When I’ve spoken to friends from around the world who have visited Fukushima about their favourite places in the prefecture, this museum’s name has been brought up time and time again. So what is so special about this museum?
Salvador Dali Galore
The founder of Morohashi Museum of Modern Art donated his personal art collection upon the opening of the museum in 1999 and now the museum contains almost 400 pieces of art, 332 of which are the works of Salvador Dali!
It’s one of only a handful of museums in the world with a permanent Salvador Dali exhibition – and it’s tucked away in the middle of the Japanese countryside, in the heart of the stunning Bandai Asahi National Park.
The museum’s grand architecture always catches my eye when I pass through Urabandai area, and I have had it stored on my list of places to go in Fukushima for a while. I was really happy to finally get to go earlier this year!
The museum contains numerous Dali paintings and sculptures which span his artistic career. Twice a year, the museum organizes themed exhibitions as a way of showcasing the connection between certain pieces of art. When I went to visit, the Gastronomy exhibition was underway.
Designed in the image of an open-air gallery, the museum has very high ceilings, giving it a really open and light feel inside. There are a number of exhibition rooms to explore, and an English-language pamphlet available at reception gives visitors information on a number of the museum’s key pieces.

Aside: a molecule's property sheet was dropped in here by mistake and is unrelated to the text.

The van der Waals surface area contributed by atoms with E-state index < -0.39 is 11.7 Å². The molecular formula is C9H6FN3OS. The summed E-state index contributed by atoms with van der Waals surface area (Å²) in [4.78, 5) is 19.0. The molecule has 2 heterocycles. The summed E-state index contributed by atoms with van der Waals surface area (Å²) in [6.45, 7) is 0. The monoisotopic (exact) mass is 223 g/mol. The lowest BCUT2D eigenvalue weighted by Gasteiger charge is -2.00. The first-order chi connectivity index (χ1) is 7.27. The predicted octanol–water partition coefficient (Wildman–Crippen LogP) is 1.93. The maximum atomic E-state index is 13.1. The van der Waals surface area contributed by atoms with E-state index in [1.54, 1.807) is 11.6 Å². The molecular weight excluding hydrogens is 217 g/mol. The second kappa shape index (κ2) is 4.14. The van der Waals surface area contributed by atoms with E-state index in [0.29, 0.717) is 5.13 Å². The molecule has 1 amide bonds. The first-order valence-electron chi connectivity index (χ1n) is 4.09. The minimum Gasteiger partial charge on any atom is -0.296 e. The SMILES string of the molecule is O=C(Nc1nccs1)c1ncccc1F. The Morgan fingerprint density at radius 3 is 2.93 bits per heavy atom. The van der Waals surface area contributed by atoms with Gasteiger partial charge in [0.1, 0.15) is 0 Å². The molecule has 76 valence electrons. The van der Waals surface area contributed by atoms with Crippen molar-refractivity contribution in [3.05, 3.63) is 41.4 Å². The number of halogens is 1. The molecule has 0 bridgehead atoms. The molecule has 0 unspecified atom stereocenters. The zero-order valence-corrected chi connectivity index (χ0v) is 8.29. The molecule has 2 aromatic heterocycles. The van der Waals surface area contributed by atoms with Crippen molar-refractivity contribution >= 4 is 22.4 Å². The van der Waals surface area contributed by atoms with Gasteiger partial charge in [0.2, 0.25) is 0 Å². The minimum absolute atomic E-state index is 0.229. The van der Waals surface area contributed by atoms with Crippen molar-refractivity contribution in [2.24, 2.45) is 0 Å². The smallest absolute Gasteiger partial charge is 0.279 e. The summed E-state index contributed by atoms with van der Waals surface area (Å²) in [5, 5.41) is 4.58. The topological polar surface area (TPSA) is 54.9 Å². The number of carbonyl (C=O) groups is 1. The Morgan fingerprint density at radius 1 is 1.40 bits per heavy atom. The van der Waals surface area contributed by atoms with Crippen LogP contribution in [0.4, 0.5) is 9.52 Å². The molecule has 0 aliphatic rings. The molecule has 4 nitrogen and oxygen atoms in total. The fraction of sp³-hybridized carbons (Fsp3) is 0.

Unique Dali-themed gift shop & workshops
The museum also includes a café where you can try out local delicacies like Yamajio Ramen (Mountain Salt Ramen), and a gift shop with lots of incredibly unique Dali-themed items!
There are also variety of workshops held at the museum throughout the year. During the Gastronomy exhibition there were workshops on how to make your own Dali-themed “sample food”.
Perhaps some readers are unfamiliar with Japanese sample food: in Japan, most restaurants display their menu outside the entrance – each piece a carefully crafted, incredibly accurate replica!
At this workshop, you could make some fake toast, complete with Dali style melting-clock decorations. You definitely couldn’t experience that anywhere else in Japan!
I absolutely love Bandai Asahi National Park, and couldn’t think of a better – or more unusual – place for an exhibition of Dali art! Just a few minutes’ walk from the nearest hotels and the entrance to the beautiful Goshikinuma Multi-Coloured Lakes trail, Dali fans shouldn’t definitely not miss this museum on their trip to Urabandai!
The museum is open between April and November every year.
Check out their English language website for information on opening hours and prices.
By bus: 25 minutes from Inawashiro Station. Take a bus heading to Goshikinuma / Bandai Kogen (五色沼・磐梯高原行) and get off at the stop Morohashi Kindai Bijyutsukan Mae (諸橋近代美術館前).
The bus stops for Goshiki-numa Iriguchi (五色沼入口) and Urabandai Royal Hotel (裏磐梯ロイヤルホテル）are also very close to the museum. For more information on reaching this area by bus, please check out the access page I created here.
By taxi : 20 minutes from Inawashiro Station
By car: 20 minutes from the Inawashiro Bandai Kogen IC
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